Upholding complexity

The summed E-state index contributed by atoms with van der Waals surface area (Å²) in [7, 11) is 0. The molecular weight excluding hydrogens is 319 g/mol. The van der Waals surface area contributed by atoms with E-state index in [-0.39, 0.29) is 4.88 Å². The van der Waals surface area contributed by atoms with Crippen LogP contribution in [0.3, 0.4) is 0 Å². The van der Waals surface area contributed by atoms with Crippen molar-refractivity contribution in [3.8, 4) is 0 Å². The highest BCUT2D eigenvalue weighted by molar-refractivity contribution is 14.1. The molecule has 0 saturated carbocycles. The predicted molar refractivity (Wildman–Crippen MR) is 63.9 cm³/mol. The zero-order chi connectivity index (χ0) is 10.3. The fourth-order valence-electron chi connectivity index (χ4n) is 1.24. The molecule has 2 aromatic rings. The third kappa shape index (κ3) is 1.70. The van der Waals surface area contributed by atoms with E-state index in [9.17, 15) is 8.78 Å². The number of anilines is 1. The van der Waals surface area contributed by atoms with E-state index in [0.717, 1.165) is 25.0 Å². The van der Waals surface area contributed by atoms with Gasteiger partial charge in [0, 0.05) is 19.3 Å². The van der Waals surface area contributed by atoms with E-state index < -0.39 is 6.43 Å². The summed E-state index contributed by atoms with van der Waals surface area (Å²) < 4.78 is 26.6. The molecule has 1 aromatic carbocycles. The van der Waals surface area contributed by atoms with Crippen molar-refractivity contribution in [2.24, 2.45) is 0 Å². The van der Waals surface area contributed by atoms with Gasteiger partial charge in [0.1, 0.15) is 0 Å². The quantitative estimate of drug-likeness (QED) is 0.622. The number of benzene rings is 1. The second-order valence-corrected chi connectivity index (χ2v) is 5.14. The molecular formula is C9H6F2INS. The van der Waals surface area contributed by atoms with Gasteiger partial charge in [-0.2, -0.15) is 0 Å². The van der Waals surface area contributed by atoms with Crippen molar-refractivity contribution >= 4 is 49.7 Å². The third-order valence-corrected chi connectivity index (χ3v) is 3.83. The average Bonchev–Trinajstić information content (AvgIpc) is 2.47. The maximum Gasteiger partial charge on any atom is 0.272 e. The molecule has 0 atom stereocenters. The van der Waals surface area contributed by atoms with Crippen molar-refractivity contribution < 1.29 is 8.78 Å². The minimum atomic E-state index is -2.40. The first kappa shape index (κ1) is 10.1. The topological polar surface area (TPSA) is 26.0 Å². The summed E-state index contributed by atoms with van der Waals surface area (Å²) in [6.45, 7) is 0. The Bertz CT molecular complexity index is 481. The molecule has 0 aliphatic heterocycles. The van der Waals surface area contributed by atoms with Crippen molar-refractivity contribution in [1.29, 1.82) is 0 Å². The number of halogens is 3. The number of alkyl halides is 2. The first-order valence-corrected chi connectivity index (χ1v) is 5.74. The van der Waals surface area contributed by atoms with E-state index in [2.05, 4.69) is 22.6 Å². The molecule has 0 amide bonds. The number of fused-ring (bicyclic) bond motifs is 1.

first_imgAbout a year ago, Jacob Ming-Trent vowed never to play a slave again.“We need more complex storytelling,” said the actor during an interview on Martin Luther King Jr. Day, recalling the reasons behind the decision. “We need positive images that aren’t all tracking back to me picking cotton.”But then came an offer for a part in “Father Comes Home From the Wars (Parts 1, 2, & 3),” a new play by the Pulitzer Prize winner Suzan-Lori Parks that follows the life of a Texas slave — Hero — who joins the Confederate Army with his master in return for the promise of freedom.It’s a complex drama, alternately fierce and funny. One read through the script and Ming-Trent was hooked. He signed on for two roles — as a member of a group of slaves, and as the talking “Odyssey Dog,” a conflicted companion to the protagonist of Parks’ three-hour epic.It was the playwright’s “different perspective” that convinced Ming-Trent to join up.“She was saying: ‘We have to reframe this. We can’t allow people who have told the story incorrectly or have left out important details [to] win the day. Sometimes, we have to go back in and say … ‘This is a little more complex.’”“Father,” which opened Friday, is part of the American Repertory Theater’s Civil War Project marking the 150th anniversary of the nation’s bloodiest conflict. The play is a collaboration with the Public Theater of New York, where it debuted in the fall to strong reviews; it was recently named a finalist for the Edward M. Kennedy Prize for Drama Inspired by American History.In the first hour, “A Measure of a Man,” Hero struggles with the decision to follow his master into battle. Part two, “A Battle in the Wilderness,” finds Hero and his master separated from their regiment with a captive Union soldier. “The Union of My Confederate Parts” has Hero return to those he left behind to face the choices he made.Parks — a onetime MacArthur “Genius” and the first African-American woman to win the Pulitzer Prize in Drama, for 2002’s “Topdog/Underdog” — said that in contrast to some of her past work, “Father” developed at a slow burn. Indeed, even now, after six years of work, she’s not done tinkering. Recently she inserted a stage direction for Hero to “hold up his hands reminiscent of ‘Hands up, don’t shoot,’” in reference to the protests that followed the police shooting of Michael Brown in Ferguson, Mo.Still, the playwright bristled at the notion that “Father” is about race.“We should not be reduced to a four-letter word,” said Parks, taking a break from a recent rehearsal.Instead, she said, the play explores a range of emotions and relationships, and asks difficult, sometimes impossible questions about love, honesty, truth, and freedom.“It touches on things that we are going through, both we of 2015 who are of African descent, and those of us who are not.”Much of the play, said Ming-Trent, “is about freedom and what is freedom, really. And how do you become free? And once you’ve made the decision to be free or not to be free, what that does.”The play’s director, Jo Bonney, a white woman from Australia, engaged with the material without a second thought over her superficial distance from it.“In the end as a director you’re telling a story and the greatest gift that you can be given is a script that is a powerful piece of storytelling. For me, whether I am male or female or what my color is or my background, it’s still a great piece of storytelling and my job is to tell that story.”So far, so good, as least according to the judgment of a most trusted adviser — Eric Bogosian, the actor-director who also happens to be her husband.“I always bring him into first previews,” said Bonney, who praised Bogosian as a “primal audience member,” keenly able to gauge if her work is hitting its marks.“He was so excited to see these kinds of performances on stage,” said Bonney, “and storytelling that was this deep and this funny.”“Father Comes Home From the Wars (Parts 1, 2 & 3)” runs at the A.R.T. through March 1.last_img